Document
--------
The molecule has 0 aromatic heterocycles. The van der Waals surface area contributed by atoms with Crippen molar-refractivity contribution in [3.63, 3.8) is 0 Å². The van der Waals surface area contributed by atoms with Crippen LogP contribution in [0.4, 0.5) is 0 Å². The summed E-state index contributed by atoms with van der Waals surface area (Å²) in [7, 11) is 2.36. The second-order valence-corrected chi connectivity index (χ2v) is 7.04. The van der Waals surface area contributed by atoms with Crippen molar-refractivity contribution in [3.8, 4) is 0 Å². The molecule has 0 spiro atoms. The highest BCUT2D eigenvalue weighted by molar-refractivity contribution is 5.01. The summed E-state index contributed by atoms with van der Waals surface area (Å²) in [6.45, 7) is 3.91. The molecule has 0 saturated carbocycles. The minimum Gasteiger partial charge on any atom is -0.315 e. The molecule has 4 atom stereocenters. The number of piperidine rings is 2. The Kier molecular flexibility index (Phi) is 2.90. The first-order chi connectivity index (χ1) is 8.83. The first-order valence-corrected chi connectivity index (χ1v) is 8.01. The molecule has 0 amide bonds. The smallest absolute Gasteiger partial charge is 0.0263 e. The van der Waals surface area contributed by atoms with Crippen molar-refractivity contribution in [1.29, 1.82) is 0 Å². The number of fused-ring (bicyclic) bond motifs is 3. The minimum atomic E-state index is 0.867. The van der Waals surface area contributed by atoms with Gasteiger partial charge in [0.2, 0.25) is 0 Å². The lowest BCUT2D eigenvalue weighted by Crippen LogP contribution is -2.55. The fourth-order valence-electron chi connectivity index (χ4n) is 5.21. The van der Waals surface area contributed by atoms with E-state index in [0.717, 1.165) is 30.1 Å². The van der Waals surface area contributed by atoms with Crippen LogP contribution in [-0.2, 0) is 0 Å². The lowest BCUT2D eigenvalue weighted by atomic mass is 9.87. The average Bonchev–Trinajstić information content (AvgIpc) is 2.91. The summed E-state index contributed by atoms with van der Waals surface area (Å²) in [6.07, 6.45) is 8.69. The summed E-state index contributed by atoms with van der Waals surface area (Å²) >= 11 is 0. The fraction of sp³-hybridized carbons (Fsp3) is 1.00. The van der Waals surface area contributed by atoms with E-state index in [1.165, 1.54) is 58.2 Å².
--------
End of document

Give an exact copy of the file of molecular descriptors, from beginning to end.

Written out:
The molecule has 0 aromatic heterocycles. The van der Waals surface area contributed by atoms with Crippen molar-refractivity contribution in [3.63, 3.8) is 0 Å². The van der Waals surface area contributed by atoms with Crippen LogP contribution in [0.4, 0.5) is 0 Å². The summed E-state index contributed by atoms with van der Waals surface area (Å²) in [7, 11) is 2.36. The second-order valence-corrected chi connectivity index (χ2v) is 7.04. The van der Waals surface area contributed by atoms with Crippen molar-refractivity contribution in [3.8, 4) is 0 Å². The molecule has 0 spiro atoms. The highest BCUT2D eigenvalue weighted by molar-refractivity contribution is 5.01. The summed E-state index contributed by atoms with van der Waals surface area (Å²) in [6.45, 7) is 3.91. The molecule has 0 saturated carbocycles. The minimum Gasteiger partial charge on any atom is -0.315 e. The molecule has 4 atom stereocenters. The number of piperidine rings is 2. The Kier molecular flexibility index (Phi) is 2.90. The first-order chi connectivity index (χ1) is 8.83. The first-order valence-corrected chi connectivity index (χ1v) is 8.01. The molecule has 0 amide bonds. The smallest absolute Gasteiger partial charge is 0.0263 e. The van der Waals surface area contributed by atoms with Crippen molar-refractivity contribution in [1.29, 1.82) is 0 Å². The number of fused-ring (bicyclic) bond motifs is 3. The minimum atomic E-state index is 0.867. The van der Waals surface area contributed by atoms with Gasteiger partial charge in [0.2, 0.25) is 0 Å². The lowest BCUT2D eigenvalue weighted by Crippen LogP contribution is -2.55. The fourth-order valence-electron chi connectivity index (χ4n) is 5.21. The van der Waals surface area contributed by atoms with E-state index in [0.717, 1.165) is 30.1 Å². The van der Waals surface area contributed by atoms with Crippen LogP contribution in [-0.2, 0) is 0 Å². The lowest BCUT2D eigenvalue weighted by atomic mass is 9.87. The average Bonchev–Trinajstić information content (AvgIpc) is 2.91. The summed E-state index contributed by atoms with van der Waals surface area (Å²) in [6.07, 6.45) is 8.69. The summed E-state index contributed by atoms with van der Waals surface area (Å²) >= 11 is 0. The fraction of sp³-hybridized carbons (Fsp3) is 1.00. The van der Waals surface area contributed by atoms with E-state index in [1.165, 1.54) is 58.2 Å².